Friday, October 04, 2013
Soldering irons for wagon building
Dan asks: What soldering irons do I need for brass wagons I would like to solder up and start the art of soldering. I have read your Parkers guide but got a bit lost to which one I need I have the Antex CS18 18w iron, but I know that it is no good for soldering up the wagons.
Hmmm. I'd disagree with the idea that an 18w Antex iron is no good for etched wagon building. I'm assuming you are working in 4mm scale so for smaller kits, it ought be man enough for the job but probably only just.
When you heat solder on an etched kit, the brass will suck heat from the soldering iron bit. If the heat is absorbed faster than the iron can generate it, the solder doesn't heat up properly. You might be able to splodge it on as though it were a paste but that's not soldering, the metal should run like a liquid. The bigger the bit of metal you are soldering, the faster it will absorb the heat.
I'd suggest a 25w iron as a minimum, but of you really want to get into this, my preferred tool is an Antex TCS230 50w. Buying one of these about 10 years ago was the best move I ever made as far as soldering was concerned. Yes, it's a bit more expensive than smaller irons, but the heat it pumps out is sufficient to allow me to work with big bits of brass including O gauge kits. Despite this, I can also use it to wire layouts up.
I'll admit a preference for Antex tools, there are a couple of reasons for this.
First, the heating element is inside the bit. This is more efficient than the element being wrapped around the bit as all the heat has to pass through the thing you want to get hot.
Second, in my formative modelling years, one of the modellers who influenced me (Dave Elbourne) worked for British Telecom. Their technical staff did a lot of soldering and were all issued with Antex irons. In BT abuse, the tools worked for great long periods of time and kept working. I like things that do that, hence my preference for the yellow handled tools. So far, I've not been proved wrong.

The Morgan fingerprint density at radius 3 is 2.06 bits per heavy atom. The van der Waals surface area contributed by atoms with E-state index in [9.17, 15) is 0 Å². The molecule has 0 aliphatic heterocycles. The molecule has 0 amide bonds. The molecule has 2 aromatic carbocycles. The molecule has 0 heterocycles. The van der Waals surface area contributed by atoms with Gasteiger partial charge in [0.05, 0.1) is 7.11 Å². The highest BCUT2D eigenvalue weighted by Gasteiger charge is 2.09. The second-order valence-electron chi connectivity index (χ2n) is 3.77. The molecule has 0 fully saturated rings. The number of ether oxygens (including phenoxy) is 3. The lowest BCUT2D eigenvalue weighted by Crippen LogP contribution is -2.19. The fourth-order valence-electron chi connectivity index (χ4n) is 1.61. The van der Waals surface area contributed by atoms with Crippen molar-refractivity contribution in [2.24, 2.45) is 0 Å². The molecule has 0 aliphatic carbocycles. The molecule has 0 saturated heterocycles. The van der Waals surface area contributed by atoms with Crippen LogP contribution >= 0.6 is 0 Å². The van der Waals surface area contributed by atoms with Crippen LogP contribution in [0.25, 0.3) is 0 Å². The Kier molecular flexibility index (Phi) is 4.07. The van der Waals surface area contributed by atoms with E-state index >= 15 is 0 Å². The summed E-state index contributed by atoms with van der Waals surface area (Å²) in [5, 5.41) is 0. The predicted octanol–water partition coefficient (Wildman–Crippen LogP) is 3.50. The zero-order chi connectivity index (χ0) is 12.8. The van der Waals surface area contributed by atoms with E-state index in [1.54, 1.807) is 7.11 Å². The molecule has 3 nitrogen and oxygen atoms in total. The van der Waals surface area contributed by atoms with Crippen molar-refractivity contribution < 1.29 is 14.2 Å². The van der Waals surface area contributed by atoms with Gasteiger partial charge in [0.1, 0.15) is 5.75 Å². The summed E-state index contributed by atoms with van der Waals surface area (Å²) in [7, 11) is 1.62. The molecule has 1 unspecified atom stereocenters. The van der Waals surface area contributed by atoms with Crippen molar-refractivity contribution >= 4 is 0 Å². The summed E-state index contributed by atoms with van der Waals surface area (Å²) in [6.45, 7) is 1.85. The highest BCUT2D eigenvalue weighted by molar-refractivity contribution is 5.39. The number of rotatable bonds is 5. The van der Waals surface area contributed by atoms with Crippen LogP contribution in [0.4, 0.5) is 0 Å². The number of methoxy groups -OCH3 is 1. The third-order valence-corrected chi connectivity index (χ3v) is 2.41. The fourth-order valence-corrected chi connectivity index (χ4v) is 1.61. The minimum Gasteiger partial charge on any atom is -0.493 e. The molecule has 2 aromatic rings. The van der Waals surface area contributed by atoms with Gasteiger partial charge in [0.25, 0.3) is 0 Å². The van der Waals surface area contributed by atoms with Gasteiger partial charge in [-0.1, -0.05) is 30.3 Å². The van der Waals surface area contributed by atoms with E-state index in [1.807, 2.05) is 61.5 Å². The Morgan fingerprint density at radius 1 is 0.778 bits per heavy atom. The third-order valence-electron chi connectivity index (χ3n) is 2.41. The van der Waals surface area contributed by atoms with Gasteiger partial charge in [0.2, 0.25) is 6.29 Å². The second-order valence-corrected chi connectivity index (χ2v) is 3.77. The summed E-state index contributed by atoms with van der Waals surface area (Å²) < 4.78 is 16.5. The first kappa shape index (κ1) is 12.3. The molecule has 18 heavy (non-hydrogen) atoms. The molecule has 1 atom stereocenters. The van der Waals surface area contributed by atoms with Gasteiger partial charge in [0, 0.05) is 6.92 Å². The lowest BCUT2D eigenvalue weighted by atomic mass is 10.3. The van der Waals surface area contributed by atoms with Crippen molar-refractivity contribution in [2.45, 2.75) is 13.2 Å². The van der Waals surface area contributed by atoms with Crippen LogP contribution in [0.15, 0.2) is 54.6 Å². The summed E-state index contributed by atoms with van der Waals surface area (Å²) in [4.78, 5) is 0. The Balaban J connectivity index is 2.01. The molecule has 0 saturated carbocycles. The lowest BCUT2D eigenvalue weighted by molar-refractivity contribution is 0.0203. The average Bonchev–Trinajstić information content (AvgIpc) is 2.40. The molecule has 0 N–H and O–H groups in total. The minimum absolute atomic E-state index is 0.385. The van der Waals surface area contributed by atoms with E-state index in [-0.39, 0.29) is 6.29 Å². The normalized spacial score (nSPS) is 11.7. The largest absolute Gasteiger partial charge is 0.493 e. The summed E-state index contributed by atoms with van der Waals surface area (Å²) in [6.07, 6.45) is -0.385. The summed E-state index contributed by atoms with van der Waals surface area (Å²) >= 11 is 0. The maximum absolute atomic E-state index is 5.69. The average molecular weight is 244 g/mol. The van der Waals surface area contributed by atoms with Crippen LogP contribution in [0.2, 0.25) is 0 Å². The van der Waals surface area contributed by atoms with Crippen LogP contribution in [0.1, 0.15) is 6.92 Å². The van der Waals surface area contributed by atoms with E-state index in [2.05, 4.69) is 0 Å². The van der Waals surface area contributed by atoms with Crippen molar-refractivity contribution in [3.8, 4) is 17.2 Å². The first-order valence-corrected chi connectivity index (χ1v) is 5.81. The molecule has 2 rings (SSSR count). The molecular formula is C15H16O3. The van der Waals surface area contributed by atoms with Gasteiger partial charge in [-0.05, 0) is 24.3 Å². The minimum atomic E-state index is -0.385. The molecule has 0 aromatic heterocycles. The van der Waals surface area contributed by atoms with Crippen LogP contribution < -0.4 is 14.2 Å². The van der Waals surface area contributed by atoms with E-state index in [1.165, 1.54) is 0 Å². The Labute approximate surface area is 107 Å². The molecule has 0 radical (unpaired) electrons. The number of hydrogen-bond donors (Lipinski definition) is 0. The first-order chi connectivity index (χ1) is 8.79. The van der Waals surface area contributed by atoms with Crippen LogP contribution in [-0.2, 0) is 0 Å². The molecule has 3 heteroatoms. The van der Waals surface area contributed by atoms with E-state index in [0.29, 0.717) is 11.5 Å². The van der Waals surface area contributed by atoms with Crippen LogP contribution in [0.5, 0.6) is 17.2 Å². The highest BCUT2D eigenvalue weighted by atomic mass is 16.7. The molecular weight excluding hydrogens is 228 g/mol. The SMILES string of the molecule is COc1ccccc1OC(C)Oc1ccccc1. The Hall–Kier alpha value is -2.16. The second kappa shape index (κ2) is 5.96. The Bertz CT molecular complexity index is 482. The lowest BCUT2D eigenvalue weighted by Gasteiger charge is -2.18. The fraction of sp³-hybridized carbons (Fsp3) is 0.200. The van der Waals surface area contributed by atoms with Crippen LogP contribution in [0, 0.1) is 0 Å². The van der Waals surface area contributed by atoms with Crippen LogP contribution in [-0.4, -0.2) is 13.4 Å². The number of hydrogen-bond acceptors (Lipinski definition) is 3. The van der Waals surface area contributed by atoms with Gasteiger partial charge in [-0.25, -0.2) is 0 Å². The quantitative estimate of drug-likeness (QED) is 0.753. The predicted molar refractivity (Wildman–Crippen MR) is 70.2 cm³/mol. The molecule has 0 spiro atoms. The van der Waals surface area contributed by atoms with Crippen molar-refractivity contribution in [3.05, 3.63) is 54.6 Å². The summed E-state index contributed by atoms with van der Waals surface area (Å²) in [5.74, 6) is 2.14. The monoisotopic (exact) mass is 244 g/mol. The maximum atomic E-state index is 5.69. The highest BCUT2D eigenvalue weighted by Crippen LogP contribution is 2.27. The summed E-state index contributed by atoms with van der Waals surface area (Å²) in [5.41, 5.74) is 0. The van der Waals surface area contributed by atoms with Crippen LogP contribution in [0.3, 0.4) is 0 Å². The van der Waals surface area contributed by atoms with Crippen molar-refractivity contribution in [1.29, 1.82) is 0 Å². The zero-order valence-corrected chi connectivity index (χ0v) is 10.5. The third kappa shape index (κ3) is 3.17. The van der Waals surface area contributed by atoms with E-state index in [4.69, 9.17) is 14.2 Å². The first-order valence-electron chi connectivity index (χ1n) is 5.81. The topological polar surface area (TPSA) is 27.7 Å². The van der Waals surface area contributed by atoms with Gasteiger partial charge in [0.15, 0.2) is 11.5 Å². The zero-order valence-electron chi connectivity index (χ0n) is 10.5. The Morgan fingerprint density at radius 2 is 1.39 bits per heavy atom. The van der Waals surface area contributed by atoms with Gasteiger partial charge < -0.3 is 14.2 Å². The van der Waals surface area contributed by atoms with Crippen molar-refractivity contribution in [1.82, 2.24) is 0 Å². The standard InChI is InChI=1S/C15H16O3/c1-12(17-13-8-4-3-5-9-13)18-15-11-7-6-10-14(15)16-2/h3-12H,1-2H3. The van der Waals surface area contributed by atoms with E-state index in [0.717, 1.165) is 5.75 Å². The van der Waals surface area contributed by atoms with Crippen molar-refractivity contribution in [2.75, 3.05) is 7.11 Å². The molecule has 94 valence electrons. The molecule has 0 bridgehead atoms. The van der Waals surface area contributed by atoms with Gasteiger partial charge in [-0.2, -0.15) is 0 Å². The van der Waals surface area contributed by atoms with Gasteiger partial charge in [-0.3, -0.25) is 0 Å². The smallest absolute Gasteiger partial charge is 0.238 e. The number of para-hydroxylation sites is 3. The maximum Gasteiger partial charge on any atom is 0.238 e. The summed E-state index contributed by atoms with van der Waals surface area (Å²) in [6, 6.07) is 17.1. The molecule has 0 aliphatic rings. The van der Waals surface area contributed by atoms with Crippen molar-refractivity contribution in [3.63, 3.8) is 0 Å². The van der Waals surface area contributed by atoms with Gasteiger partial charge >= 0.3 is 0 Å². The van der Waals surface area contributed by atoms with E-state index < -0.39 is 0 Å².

This is all good for electric but sometimes you need even more heat. This is where a gas powered torch comes in. Blasting solder with a small flame will heat it up faster than the surrounding metal can pull heat away so you will get the stuff to melt. Blowing solder along joins is great fun but you need to be careful the metal isn't very thin or it can expand and buckle. This is rarely a problem and if it is, I'll switch to using glue.
On top of this, you need solder, preferably tin/lead mix and some flux. I get mine (Copolux) from the plumbing isle of a DIY store. If you can't find it, Powerflow works too, it's just more vicious and really must be cleaned off after every soldering session.
I'd also recommend a ceramic soldering board from Cousins. Perfectly flat and heatproof, it's a great surface to work on.
Finally, get some wooden chip forks and lolly sticks to help hold parts. You want the metal to heat up and not your fingers!